Cape Wine Master Catherine Dillon, however, reckons that the “experienced wine aficionado has deeper understanding and knowledge of wine than the average consumer,” and may forgive and forget wine ratings with which he or she does not agree, but she noted that some regard the guide as “too influential and prescriptive,” especially since “wines are not tasted and scored blind.”
The panelists know what they are tasting, and may be influenced by reputation or lack thereof.
But Bowman, unquestionably conscientious, assured Georgia Today that “many, many wines” are “retasted blind to check and make sure we are as close to the mark as possible,” and all are tasted “in context of the vintage” and “previous submissions … to produce a track record of a wine…”
In America, “Quality to price ratio is the most important factor driving sales today,” thinks Robert Henry, winemaker at Pamplin Family Winery in Washington State, though he has benefited by sending his wines to “prominent regional bloggers and local pundits in the area.”
Similarly, back east in Virginia, Michael Heny, winemaker at Horton Vineyards, and others in the area “have stopped submitting to the national publications,” suspecting that “emerging wine regions” – and he includes Georgia – are not “judged on an even playing field.”
Still, when The Washington Post reminded readers that fifteen years before Horton “won a Viognier contest against wines produced by some of California’s most celebrated winemakers,” Heny heard sweet music of the telephone “ringing off the hook” while the fax machine heated up with orders from wholesalers.
Proliferating wine journalists, meanwhile, in print and on-line, contend for smaller pieces of the pie and, in the observation of British Master of Wine Angela Muir, in the industry some thirty years, “a journalist has to be not only good but very well-known and able to conduct tutored tastings etc. in order to remain alive.”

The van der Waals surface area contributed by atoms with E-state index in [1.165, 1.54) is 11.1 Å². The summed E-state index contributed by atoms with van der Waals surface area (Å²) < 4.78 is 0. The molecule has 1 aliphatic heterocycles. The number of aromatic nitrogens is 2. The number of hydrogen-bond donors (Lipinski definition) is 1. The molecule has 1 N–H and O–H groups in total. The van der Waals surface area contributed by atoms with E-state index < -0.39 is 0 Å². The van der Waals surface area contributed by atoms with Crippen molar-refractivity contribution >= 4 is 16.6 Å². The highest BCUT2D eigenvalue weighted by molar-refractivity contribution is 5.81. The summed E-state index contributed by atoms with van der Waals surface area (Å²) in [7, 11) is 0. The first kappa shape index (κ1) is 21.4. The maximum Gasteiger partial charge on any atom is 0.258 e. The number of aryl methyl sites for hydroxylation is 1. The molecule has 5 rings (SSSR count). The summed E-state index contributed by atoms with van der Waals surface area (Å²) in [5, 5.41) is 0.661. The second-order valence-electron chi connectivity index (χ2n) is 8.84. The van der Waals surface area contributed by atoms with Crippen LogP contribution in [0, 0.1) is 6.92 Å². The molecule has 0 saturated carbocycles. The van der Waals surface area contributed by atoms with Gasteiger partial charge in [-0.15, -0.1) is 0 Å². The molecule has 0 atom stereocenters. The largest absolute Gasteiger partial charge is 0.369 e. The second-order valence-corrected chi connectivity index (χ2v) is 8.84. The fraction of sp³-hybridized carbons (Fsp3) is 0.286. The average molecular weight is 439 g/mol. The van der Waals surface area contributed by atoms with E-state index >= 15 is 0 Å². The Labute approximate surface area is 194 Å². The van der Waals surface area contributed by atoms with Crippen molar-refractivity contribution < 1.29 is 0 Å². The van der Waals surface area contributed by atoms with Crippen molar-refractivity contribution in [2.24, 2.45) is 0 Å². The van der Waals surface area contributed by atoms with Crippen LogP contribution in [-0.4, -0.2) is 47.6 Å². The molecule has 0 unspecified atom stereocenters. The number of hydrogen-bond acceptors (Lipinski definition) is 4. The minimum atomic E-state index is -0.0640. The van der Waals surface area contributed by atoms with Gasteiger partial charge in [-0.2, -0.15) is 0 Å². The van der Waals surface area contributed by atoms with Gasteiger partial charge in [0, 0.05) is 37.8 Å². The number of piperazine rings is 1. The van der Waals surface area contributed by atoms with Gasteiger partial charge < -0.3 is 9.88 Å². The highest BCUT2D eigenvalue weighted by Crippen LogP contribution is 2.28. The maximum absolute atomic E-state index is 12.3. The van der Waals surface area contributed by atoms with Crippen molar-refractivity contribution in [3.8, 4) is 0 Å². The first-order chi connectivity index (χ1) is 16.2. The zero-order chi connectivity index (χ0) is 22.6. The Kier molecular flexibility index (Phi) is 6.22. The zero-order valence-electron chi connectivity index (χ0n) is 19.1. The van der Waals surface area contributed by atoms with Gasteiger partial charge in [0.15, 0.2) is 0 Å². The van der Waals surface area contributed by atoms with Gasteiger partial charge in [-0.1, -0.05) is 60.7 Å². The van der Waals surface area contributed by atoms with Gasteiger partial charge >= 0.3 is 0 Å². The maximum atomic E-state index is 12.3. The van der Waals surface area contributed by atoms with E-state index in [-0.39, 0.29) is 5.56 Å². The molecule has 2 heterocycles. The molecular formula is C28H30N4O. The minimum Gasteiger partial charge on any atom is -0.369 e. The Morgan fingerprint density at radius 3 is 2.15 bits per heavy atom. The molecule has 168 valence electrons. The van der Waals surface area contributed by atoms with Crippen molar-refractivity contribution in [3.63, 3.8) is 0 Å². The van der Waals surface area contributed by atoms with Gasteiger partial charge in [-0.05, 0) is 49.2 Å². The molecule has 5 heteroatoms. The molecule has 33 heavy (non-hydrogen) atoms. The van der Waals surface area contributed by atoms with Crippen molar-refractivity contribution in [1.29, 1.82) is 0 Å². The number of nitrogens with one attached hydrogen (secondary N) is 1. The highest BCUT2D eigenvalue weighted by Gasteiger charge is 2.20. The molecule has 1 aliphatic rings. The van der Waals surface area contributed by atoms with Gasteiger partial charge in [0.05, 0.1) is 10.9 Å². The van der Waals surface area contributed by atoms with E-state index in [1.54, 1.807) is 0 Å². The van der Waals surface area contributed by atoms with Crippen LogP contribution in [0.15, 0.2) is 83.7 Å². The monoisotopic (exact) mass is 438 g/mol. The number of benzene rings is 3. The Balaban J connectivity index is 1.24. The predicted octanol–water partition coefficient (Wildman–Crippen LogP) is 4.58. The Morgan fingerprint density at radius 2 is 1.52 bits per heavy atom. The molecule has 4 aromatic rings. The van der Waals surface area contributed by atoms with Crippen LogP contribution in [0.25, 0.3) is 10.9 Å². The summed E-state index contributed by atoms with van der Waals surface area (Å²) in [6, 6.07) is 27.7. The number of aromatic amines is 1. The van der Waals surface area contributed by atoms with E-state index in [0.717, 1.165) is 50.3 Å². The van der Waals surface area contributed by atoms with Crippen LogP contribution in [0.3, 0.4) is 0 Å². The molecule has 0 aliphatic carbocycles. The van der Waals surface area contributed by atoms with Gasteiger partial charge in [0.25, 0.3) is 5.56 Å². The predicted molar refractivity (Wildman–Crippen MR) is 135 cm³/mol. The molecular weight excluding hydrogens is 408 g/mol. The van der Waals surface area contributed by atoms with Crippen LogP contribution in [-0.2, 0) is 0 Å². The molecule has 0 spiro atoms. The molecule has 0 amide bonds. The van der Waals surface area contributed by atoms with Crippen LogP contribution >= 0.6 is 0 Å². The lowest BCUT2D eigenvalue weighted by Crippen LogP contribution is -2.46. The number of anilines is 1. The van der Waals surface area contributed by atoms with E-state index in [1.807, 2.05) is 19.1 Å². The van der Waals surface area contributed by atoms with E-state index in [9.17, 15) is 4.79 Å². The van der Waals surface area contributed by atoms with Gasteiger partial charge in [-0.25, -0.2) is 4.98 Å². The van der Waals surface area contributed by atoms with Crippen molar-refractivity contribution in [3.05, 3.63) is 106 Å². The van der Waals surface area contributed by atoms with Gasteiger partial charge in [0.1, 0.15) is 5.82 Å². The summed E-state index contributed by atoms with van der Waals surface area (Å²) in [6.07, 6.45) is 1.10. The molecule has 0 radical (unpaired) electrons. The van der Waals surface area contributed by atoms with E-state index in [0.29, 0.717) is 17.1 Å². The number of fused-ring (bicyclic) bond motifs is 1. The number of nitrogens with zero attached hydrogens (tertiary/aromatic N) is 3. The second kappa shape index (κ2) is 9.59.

This is hardly “objectionable,” however, as long as journalists “take care to be very even-handed about which wines they show.”
Muir remembers a past when “wines were surprisingly well noted” in American wine publications, “and there, by magic, was a longish advert a few pages later;” and “a couple of publications on both sides of the Atlantic were strongly believed to mess with the copy written by perfectly respectable wine journalists depending on the advertising revenue from specific producers.”
All in all, though, Muir has found the UK wine business to be “remarkably clean,” but in the mid-1980’s, in New York City, there was a wine magazine which vanished long ago where things were not quite so sanitary.
Briefly I was Wine Coordinator. I trotted in wines to the editor and publisher, who tasted them blindly and fairly, and dictated tasting notes and ratings.
And any winery which wanted to see a favorable review and score in print only had to cough up 300 dollars.
Yes, this should have had us wrestling with our scruples, but in fact the wine staff was too busy seething with indignation at the rumor that after hours the editor used office space to make porno movies … without casting any of us, or even inviting us to audition.
Next installment, we look at wine journalism in Georgia, before which we remain on the lookout for photographs documenting the grievous imputations against the American pornographic wine publisher, copies of which may be sent to our offices in a plain brown wrapper.
By Robert Linkous